The first part of Satan’s trilogy staged a tale of repression and resistance, while the second part captured a moment of deliriant triumph and loss. In this third and last part, ultimate disaster has already taken place. In such a predicament – what could bring hope? That was the theme presented to the artists involved, as the Satan’s Death project was launched. My spontaneous response was: compost. Because…
…because compost turns waste into resource; compost is abiding with the power inherent in soil and darkness. Compost is… hope for new life, beyond death and destruction. Definitely, there had to be a compost in the house.
And I wasn’t the only one to think that way; artist colleague Cais-Marie Björnlod had the same feeling. Cais-Marie put her trust in worm composting, while I decided to try the bokashi fermentation method (much encouraged by facebook discussion group Bokashifrämjandet and Kajsa Sjaunja). In the house, somebody had managed to salvage a number of large plexiglass panes from a former construction site, which brought about the idea of a huge crystal-shaped container. For large-scale bokashi experience, I consulted art and agriculture initiative Under Tallarna, and started collecting household waste from various places.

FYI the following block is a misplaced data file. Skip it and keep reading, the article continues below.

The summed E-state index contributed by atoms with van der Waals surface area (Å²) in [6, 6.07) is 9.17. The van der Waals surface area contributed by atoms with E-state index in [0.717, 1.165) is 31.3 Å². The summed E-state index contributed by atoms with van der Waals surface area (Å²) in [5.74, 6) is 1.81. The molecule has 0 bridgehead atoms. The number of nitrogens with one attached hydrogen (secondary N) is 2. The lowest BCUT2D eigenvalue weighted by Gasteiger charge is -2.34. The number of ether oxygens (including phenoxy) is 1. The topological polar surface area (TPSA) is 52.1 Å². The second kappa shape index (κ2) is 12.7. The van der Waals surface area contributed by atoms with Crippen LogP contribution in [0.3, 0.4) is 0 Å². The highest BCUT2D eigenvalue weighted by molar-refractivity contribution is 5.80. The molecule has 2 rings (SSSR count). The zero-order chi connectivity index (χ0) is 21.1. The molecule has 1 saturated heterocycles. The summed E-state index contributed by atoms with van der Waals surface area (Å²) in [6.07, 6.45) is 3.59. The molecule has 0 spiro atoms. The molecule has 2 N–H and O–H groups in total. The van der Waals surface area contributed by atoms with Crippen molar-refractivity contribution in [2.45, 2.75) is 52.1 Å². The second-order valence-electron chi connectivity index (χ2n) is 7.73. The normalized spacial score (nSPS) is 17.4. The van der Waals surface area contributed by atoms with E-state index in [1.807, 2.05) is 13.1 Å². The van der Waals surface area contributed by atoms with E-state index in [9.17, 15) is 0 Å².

My darling companion Sören Engzell provided crucial technical aid, and the work proceeded quickly. Pallkompaniet kindly provided pallets for the foundation, as well as the device for attaching metal straps to keep the hexagonal construction together – against the pressure of approximately 4 cubic metres of organic material… Meanwhile, Cais-Marie set out to make a number of smaller compost containers to hang on corridor walls. We went to visit Stockholm Biokol to collect biochar in pouring rain… As September turned October and daylight waned with each day passing, the 3500 square metres of Satan’s scenography were spray-painted white; the Passage Room was one of the few places that escaped whitewashing.
When the ‘compost crystal’ was finally fit, I started to fill it up with fermented bokashi, sand, soil and straw. Outside, trees began throwing their worn-out leaves to the ground and rowan berries glowed on naked branches. Some of that also found their way into the compost, along with moldering fruit and fungus mycelium…
On November 4th, the opening night of Satan’s Death took place.